[Updated] Hotline Miami 2 Refused Classification

Hotline Miami 2: Wrong Number has been Refused Classification in Australia, effectively banning it from local sale. The Australian Classification Board reached this decision last Wednesday.

The Board currently cites the National Classification Code, stating that games which “depict, express or otherwise deal with matters of sex, drug misuse or addiction, crime, cruelty, violence or revolting or abhorrent phenomena in such a way that they offend against the standards of morality, decency and propriety generally accepted by reasonable adults to the extent that they should not be classified.”

Publisher Devolver Digital has released a statement on the decision, which has been included below.

Hotline Miami 2, the sequel to the 2011 top-down shooter, was originally scheduled for release in the first quarter of 2015. It was previously criticised for a demo scene depicting sexual assault. In response, Dennaton Games said it would reconsider the inclusion of this scene in the final product.

The ACB introduced the R18+ rating in 2013. Since then, it has refused to classify a number of games, including Saints Row IV and South Park: The Stick of Truth; those titles were later edited for Australian release.

Update – 3:20pm:┬áThe Australian Classification Board has released its report into the decision:

In the sequence of game play footage titled Midnight Animal, the protagonist character bursts into what appears to be a movie set and explicitly kills 4 people, who collapse to the floor in a pool of copious blood, often accompanied by blood splatter. After stomping on the head of a fifth male character, he strikes a female character wearing red underwear. She is knocked to the floor and is viewed lying face down in a pool of copious blood. The male character is viewed with his pants halfway down, partially exposing his buttocks. He is viewed pinning the female down by the arms and lying on top of her thrusting, implicitly raping her (either rear entry or anally) while her legs are viewed kicking as she struggles beneath him. This visual depiction of implied sexual violence is emphasised by it being mid-screen, with a red backdrop pulsating and the remainder of the screen being surrounded by black.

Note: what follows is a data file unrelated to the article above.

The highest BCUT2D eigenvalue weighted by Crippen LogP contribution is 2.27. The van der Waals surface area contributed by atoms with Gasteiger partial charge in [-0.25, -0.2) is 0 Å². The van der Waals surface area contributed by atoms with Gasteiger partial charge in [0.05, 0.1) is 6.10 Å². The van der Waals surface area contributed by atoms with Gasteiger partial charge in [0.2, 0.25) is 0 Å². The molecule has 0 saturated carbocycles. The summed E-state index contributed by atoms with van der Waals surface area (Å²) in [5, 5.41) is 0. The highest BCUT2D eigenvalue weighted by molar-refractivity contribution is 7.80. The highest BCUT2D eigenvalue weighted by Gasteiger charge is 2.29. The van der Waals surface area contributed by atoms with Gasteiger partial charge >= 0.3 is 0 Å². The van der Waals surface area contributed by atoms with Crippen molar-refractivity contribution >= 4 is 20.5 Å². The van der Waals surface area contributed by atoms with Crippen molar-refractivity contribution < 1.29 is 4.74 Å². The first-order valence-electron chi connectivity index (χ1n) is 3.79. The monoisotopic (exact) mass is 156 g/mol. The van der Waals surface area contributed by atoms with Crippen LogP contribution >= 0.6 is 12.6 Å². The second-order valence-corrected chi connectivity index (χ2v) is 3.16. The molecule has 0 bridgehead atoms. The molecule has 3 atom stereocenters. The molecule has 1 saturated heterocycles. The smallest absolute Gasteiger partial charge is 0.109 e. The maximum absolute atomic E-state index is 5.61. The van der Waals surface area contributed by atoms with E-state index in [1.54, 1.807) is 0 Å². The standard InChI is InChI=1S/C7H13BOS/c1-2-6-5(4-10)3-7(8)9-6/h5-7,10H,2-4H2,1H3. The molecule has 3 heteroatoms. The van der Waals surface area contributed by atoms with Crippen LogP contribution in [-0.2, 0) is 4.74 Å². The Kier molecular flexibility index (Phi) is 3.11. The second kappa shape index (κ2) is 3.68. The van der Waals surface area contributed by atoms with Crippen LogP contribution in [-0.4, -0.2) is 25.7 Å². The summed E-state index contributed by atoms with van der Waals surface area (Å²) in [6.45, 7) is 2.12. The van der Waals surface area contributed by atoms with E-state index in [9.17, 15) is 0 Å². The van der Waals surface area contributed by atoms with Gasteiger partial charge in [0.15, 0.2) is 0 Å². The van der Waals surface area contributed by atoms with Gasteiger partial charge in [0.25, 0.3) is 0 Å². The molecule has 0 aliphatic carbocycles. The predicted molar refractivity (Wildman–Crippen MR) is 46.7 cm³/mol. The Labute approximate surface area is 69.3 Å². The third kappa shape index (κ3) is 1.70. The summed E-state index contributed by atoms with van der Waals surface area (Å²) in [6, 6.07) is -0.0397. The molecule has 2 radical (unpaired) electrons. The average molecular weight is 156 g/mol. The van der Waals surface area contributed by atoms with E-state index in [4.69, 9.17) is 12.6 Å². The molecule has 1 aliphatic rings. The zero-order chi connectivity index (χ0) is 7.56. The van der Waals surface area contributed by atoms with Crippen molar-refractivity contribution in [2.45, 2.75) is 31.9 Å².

Update – 16/01/2015: Publisher Devolver Digital has released a statement on the ACB’s decision:

First, to clear up any possible misconceptions, the opening cinematic that was first shown in June of 2013 has not changed in any way. We also want to make clear that players are given an choice at the start of the game as to whether they wish to avoid content that alludes to sexual violence. The sequence in question is presented below in context, both after choosing the uncut version of the game and after choosing to avoid content that alludes to sexual violence.

Second, in response to the report itself, we are concerned and disappointed that a board of professionals tasked with evaluating and judging games fairly and honestly would stretch the facts to such a degree and issue a report that describes specific thrusting actions that are not simply present in the sequence in question and incorrectly portrays what was presented to them for review.

Devolver Digital has no plans to appeal the Board’s decision.

[Source: Player Attack]